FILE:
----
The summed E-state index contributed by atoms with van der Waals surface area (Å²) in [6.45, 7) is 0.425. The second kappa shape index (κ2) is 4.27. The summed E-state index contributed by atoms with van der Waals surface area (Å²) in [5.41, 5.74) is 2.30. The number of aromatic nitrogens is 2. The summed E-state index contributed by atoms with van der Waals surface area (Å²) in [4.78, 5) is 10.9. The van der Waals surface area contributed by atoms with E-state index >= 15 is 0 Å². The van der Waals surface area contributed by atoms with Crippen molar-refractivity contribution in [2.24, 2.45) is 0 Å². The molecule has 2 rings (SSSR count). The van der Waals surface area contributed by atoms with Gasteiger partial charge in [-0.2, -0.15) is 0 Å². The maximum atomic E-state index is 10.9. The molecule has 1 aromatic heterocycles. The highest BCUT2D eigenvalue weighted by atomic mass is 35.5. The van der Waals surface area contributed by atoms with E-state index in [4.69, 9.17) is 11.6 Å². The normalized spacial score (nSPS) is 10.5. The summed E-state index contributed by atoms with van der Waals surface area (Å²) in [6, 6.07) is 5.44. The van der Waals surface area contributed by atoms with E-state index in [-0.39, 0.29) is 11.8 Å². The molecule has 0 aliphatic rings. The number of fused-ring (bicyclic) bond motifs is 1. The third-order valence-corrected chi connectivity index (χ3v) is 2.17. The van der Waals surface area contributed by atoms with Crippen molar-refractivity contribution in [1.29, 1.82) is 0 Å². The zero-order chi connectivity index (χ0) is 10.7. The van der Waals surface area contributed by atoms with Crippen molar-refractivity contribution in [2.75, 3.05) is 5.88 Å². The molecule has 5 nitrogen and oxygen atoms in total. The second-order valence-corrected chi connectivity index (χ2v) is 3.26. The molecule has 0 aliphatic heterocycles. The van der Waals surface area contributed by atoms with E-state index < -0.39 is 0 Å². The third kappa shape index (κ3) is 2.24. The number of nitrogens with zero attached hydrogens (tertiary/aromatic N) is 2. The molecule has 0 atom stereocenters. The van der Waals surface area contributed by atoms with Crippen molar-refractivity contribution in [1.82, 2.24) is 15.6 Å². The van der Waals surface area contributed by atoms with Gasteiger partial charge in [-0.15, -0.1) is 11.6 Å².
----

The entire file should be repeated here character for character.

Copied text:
The summed E-state index contributed by atoms with van der Waals surface area (Å²) in [6.45, 7) is 0.425. The second kappa shape index (κ2) is 4.27. The summed E-state index contributed by atoms with van der Waals surface area (Å²) in [5.41, 5.74) is 2.30. The number of aromatic nitrogens is 2. The summed E-state index contributed by atoms with van der Waals surface area (Å²) in [4.78, 5) is 10.9. The van der Waals surface area contributed by atoms with E-state index >= 15 is 0 Å². The van der Waals surface area contributed by atoms with Crippen molar-refractivity contribution in [2.24, 2.45) is 0 Å². The molecule has 2 rings (SSSR count). The van der Waals surface area contributed by atoms with Gasteiger partial charge in [-0.2, -0.15) is 0 Å². The maximum atomic E-state index is 10.9. The molecule has 1 aromatic heterocycles. The highest BCUT2D eigenvalue weighted by atomic mass is 35.5. The van der Waals surface area contributed by atoms with E-state index in [4.69, 9.17) is 11.6 Å². The normalized spacial score (nSPS) is 10.5. The summed E-state index contributed by atoms with van der Waals surface area (Å²) in [6, 6.07) is 5.44. The van der Waals surface area contributed by atoms with E-state index in [-0.39, 0.29) is 11.8 Å². The molecule has 0 aliphatic rings. The number of fused-ring (bicyclic) bond motifs is 1. The third-order valence-corrected chi connectivity index (χ3v) is 2.17. The van der Waals surface area contributed by atoms with Crippen molar-refractivity contribution in [1.29, 1.82) is 0 Å². The zero-order chi connectivity index (χ0) is 10.7. The van der Waals surface area contributed by atoms with Crippen molar-refractivity contribution in [2.75, 3.05) is 5.88 Å². The molecule has 5 nitrogen and oxygen atoms in total. The second-order valence-corrected chi connectivity index (χ2v) is 3.26. The molecule has 0 aliphatic heterocycles. The van der Waals surface area contributed by atoms with E-state index < -0.39 is 0 Å². The third kappa shape index (κ3) is 2.24. The number of nitrogens with zero attached hydrogens (tertiary/aromatic N) is 2. The molecule has 0 atom stereocenters. The van der Waals surface area contributed by atoms with Crippen molar-refractivity contribution in [1.82, 2.24) is 15.6 Å². The van der Waals surface area contributed by atoms with Gasteiger partial charge in [-0.15, -0.1) is 11.6 Å².